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Showing posts from April, 2009

What makes Squeak special?

Avidan Ackerson asked a great question : I know that Squeak is written in Smalltalk, but are there specific advantages to Squeak over Smalltalk proper? What makes Squeak special is the Squeak community . Fantastic history and tradition. Inspiring thinkers. Colorful ideas . For someone used to commercial Smalltalk development, Squeak is a bit of a siren song . I've certainly felt that way. Much of Squeak's GUI wasn't built to satisfy commercial developers, but to get some wild, crazy, next generation media playground for kids and adults to experiment with. Very trippy but sometimes frustrating to someone who just wants to build a CRUD GUI . If you want to build for the web, Squeak is a nice home for Seaside development. I'm currently using Pharo , which is still Squeak to me, but it may diverge in the near future. Now to get a little pedantic: Squeak is a Smalltalk. It is written in Squeak Smalltalk [*] . Visual Works is a Smalltalk. Most of it is also written in Visua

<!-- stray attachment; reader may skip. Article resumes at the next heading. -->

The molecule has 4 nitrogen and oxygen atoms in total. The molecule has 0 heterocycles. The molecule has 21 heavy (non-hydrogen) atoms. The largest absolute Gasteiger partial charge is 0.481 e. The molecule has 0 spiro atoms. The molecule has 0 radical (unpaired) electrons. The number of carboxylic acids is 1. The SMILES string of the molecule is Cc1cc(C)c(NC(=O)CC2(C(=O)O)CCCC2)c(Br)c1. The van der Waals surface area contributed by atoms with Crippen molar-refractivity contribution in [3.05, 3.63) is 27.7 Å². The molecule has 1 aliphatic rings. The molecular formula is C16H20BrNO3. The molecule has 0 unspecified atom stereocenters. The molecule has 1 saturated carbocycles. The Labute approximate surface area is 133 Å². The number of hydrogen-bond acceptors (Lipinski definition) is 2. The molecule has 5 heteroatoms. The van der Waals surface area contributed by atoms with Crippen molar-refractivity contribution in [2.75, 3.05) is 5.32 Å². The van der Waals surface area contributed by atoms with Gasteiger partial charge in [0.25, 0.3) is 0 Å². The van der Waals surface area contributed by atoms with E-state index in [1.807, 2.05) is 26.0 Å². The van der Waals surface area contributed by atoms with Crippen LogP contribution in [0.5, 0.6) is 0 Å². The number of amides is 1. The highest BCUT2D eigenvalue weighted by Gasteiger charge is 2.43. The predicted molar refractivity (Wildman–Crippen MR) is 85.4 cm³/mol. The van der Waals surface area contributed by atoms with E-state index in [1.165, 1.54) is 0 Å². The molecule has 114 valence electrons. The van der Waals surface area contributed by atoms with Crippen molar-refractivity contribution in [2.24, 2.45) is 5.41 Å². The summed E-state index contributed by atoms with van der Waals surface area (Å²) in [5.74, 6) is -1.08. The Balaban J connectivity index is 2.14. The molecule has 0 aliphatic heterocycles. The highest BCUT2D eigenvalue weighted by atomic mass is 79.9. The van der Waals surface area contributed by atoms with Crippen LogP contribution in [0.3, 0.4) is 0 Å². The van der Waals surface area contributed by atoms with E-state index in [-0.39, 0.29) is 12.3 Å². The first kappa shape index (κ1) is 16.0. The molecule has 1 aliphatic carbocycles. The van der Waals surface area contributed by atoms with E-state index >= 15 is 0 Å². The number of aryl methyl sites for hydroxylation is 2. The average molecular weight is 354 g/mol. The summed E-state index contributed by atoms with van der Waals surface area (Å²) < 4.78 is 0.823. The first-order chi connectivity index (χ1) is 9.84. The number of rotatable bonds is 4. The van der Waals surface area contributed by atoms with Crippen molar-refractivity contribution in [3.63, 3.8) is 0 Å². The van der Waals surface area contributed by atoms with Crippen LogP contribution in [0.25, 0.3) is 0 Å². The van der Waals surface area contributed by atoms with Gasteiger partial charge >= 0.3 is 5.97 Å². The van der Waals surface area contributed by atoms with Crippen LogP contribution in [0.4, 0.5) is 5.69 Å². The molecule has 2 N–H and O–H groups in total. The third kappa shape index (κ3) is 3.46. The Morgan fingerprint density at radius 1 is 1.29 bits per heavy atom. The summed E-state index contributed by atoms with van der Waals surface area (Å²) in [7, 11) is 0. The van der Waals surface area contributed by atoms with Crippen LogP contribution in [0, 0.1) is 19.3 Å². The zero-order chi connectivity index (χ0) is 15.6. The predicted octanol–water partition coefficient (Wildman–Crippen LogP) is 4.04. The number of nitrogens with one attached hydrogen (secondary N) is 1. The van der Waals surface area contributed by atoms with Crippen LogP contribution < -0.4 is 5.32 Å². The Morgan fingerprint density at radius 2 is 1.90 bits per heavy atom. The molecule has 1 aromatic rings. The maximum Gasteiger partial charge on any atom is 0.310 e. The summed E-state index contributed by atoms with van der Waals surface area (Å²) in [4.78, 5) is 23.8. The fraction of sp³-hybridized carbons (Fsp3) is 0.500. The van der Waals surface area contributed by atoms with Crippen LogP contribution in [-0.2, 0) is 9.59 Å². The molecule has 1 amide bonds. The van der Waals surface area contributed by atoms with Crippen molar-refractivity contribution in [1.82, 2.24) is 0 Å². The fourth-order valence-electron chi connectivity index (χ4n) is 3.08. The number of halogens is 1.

Seaside Community Service (Picking Up Garbage)

(OK, this post is more for my reference than to teach anything, but hopefully at least I'll learn something!) Pharo, Squeak, and most Smalltalks have the ability to save everything you are working on when you exit the environment. This saves all of the objects you have created, any text you've written, and if your program is running, it will still be running when you restart the environment, exactly where you left off. In Smalltalk, we call it saving the image. Images are cool, but you really shouldn't depend on them for source code control. You should back up your program code using a separate source code control system. Examples include CVS, Subversion, and Git. Some Smalltalks can use those tools and there are certainly bridges for others, but most Smalltalkers use a version control tool written especially for Smalltalk. In Pharo, I use Monticello. Monticello integrates nicely with the existing tools. In fact, most of the time, I don't even think that I'm using M